Understanding Success Criterion 2.5.7: Dragging Movements

Success Criterion 2.5.7 Dragging Movements (Level AA): All functionality that uses a dragging movement for operation can be achieved by a single pointer without dragging, unless dragging is essential.

This requirement applies to web content that interprets pointer actions (i.e. this does not apply to actions that are required to operate the user agent or assistive technology).

Is there an assistive technology that helps for people with mobility impairments? The group would like feedback on the frontier between AT & author responsibility.


This understanding document is part of the draft WCAG 2.2 content. It may change or be removed before the final WCAG 2.2 is published.


The intent of this Success Criterion is to ensure functionality that uses a dragging movement (e.g. sliders, drag-and-drop interfaces) has another single pointer mode of operation without the need for the dexterity required to drag elements.

Some people cannot perform dragging motions in a precise manner. Others use a specialized or adapted input device such as a head pointer, eye-gaze system, or speech-controlled mouse emulator, which makes dragging cumbersome, error-prone, or outright impossible.

When an interface implements functionality that uses dragging motions, some users can tap or click, but not accurately maintain contact whilst performing a dragging motion. An alternative method must be provided so that users with mobility impairments that use a pointer (mouse, pen, or touch contact) can use the functionality.

Success Criteria 2.1.1 Keyboard and 2.1.3 Keyboard (No Exception) require dragging features to be keyboard accessible; however, it is possible to create an interface that works with dragging and keyboard controls that does not work using only clicks or taps.

This Success Criterion applies to dragging motions as opposed to pointer gestures, which are covered in Success Criterion 2.5.1 Pointer Gestures. Pointer gestures include directional path-based as well as multi-point gestures. In contrast, for dragging motions, only the start and end point of the motion matters, not the actual path.

There may be cases where a dragging movement is essential, for example, drawing a freeform figure, or playing a game where the aim is to follow a particular track as accurately as possible. The criterion has an exception for these cases where the task requires dragging.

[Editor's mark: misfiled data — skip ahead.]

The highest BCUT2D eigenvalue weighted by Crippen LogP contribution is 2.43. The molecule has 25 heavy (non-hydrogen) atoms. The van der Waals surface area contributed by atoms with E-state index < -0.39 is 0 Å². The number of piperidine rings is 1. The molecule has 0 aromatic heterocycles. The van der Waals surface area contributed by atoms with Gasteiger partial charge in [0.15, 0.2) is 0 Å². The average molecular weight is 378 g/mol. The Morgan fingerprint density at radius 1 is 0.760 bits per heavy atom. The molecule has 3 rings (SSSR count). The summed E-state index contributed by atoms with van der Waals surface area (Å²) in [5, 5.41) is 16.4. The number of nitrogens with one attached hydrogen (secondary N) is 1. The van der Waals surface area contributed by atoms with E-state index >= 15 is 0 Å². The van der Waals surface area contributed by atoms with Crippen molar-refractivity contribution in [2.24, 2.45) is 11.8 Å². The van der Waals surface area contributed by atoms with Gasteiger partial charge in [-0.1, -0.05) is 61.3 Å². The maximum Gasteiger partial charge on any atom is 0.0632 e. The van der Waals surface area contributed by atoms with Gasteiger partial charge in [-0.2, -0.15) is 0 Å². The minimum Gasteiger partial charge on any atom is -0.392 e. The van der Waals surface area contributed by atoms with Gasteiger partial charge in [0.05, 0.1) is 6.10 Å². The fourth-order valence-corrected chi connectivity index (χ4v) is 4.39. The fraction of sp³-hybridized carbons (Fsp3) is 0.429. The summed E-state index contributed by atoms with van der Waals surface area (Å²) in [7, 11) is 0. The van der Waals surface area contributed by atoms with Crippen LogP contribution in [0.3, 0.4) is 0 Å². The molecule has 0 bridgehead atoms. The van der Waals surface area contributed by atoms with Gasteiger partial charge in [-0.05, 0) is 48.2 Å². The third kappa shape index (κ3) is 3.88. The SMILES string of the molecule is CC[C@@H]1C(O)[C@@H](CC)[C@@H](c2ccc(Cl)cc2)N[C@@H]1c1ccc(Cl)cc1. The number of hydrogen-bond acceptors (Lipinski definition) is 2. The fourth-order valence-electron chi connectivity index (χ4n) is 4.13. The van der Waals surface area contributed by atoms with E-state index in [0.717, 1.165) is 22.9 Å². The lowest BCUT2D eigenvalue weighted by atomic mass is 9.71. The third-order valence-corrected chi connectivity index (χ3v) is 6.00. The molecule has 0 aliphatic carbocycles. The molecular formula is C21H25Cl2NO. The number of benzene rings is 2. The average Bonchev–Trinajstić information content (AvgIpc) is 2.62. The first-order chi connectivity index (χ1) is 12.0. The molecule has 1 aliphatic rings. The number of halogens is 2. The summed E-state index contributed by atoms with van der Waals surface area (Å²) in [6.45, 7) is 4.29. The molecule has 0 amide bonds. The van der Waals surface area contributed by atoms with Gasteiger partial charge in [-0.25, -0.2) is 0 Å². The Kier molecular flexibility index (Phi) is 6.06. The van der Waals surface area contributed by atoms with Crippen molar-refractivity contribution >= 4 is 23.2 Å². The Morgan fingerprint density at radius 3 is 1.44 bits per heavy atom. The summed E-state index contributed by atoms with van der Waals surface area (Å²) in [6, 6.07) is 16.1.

Some tasks may typically involve dragging, such as sorting items in a list, but as there are other ways to achieve that task they are not considered essential.

Dragging movements covered in this Success Criterion are pointer interactions where only the endpoints matter. Once the pointer engages with a target, the direction of the dragging motion does not factor into the interaction until the pointer disengages the target. Since the dragging movement does not have an intermediate point, the dragging motion can go in any direction.

Path-based gestures covered in Success Criterion 2.5.1 Pointer Gestures are pointer interactions that involve at least an initial directionality. The pointer motion must include at least one intermediate point to qualify as a path-based gesture. The intermediate point defines the motion as a gesture by requiring a specific path, even when the entire path to complete the interaction is not predefined. While a user may use dragging movements to perform the interaction, path-based gestures requires following a path to an intermediate point. For more details, refer to Understanding Success Criterion 2.5.1 Pointer Gestures.




Each numbered item in this section represents a technique or combination of techniques that the WCAG Working Group deems sufficient for meeting this Success Criterion. However, it is not necessary to use these particular techniques. For information on using other techniques, see Understanding Techniques for WCAG Success Criteria, particularly the "Other Techniques" section.

Sufficient Techniques

  1. G219: Ensuring that a single pointer operable alternative is available for dragging movements that operate on content


The following are common mistakes that are considered failures of this Success Criterion by the WCAG Working Group.

Key Terms

dragging movement

an operation where the pointer engages with an element on the down event and the element (or a representation of its position) follows the pointer


The element could be, for example, a list item, a text element, or an image.


if removed, would fundamentally change the information or functionality of the content, and information and functionality cannot be achieved in another way that would conform